Jim Henson’s Labyrinth: Under the Spell #1 Review

Jim Henson’s Labyrinth: Under the Spell #1

Writers: S.M. Vidaurri, Michael Dialynas, Sina Grace
Artists: Sarah Webb, Michael Dialynas, Boya Sun
Colorist: Laura Langston
Letterer: Jim Campbell
Publisher: Archaia

Review by Melissa Prange

Jim Henson’s Labyrinth: Under the Spell #1 contains three new tales of Labyrinthian lore. “The Eternal Tournament” tells of how Sir Didymus and Ambrosius came to guard the Bog of Eternal Stench. “En Guard” similarly provides a backstory for Hoggle, explaining how he became the caretaker of the Labyrinth. The final story, “No!”, introduces the history of Know, the Almighty Moving Library.   

With the addition of these tales, the world of Labyrinth becomes yet more and more all-encompassing. There have been many Labyrinth comics at this point, and characters large and small are receiving detailed backstories. Sometimes, these are interesting. Sometimes, they are not. Under the Spell’s tales falls somewhere in-between.

The strongest story in Jim Henson’s Labyrinth: Under the Spell #1 is “The Eternal Tournament.” In it, a clueless Sir Didymus enters a tourney to compete for the Goblin King’s favor. Little does he know that favor is bestowed on the winner by giving them guard duty over the Bog of Eternal Stench. Stories about Sir Didymus and Ambrosius are always entertaining (mostly because Sir Didymus plays the fool well), and “The Eternal Tournament” doesn’t disappoint. It has heart, humor, and lovely storybook art.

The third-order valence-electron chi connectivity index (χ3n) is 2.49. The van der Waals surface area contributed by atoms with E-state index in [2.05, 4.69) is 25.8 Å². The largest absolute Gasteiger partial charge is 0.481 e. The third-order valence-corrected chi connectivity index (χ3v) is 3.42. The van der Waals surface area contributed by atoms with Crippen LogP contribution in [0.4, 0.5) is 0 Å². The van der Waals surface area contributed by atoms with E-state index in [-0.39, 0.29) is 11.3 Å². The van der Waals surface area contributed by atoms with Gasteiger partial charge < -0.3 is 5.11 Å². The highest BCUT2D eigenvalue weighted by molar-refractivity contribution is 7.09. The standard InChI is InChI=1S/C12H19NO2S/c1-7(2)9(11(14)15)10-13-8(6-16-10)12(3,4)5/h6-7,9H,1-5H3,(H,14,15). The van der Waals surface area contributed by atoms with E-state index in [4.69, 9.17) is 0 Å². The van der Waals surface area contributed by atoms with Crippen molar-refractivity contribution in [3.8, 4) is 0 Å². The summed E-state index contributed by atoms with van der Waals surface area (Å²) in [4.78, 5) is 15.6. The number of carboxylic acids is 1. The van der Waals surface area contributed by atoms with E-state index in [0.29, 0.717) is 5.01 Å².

Unfortunately, the other two stories are not quite as charming. “En Guard,” in particular, feels unnecessary. The lack of substance in Hoggle’s backstory is the main culprit for the story’s weakness, but it’s also disappointing that Hoggle looks more like Bilbo Baggins in the artwork than the craggy, little man he is. (I wasn’t even 100% certain the character was Hoggle until Jareth calls him by name.) The most on-point artwork of the issue is actually contained in “No!” It best portrays the look and feel of the film without being too untidy. The story for “No!” is enjoyable too, but it covers a lot of ground explored in previous Labyrinth tales, which make it a slight disappointment.

The Verdict: Wait and See.

As Labyrinth comics go, Under the Spell is a pleasant diversion, but it doesn’t necessarily have enough substance to warrant the cost of the issue. One good story, one decent story, and one meh story doesn’t make this a must buy. These tales will doubtlessly be gathered into a collection someday, and depending on your love of Labyrinth, it might be worth waiting for that release. However, if you love Labyrinth very, very much, you won’t regret buying Jim Henson’s Labyrinth: Under the Spell #1. Still, as someone who also loves Labyrinth, I can say that you won’t be missing out on a whole lot if you hold out on this one either.

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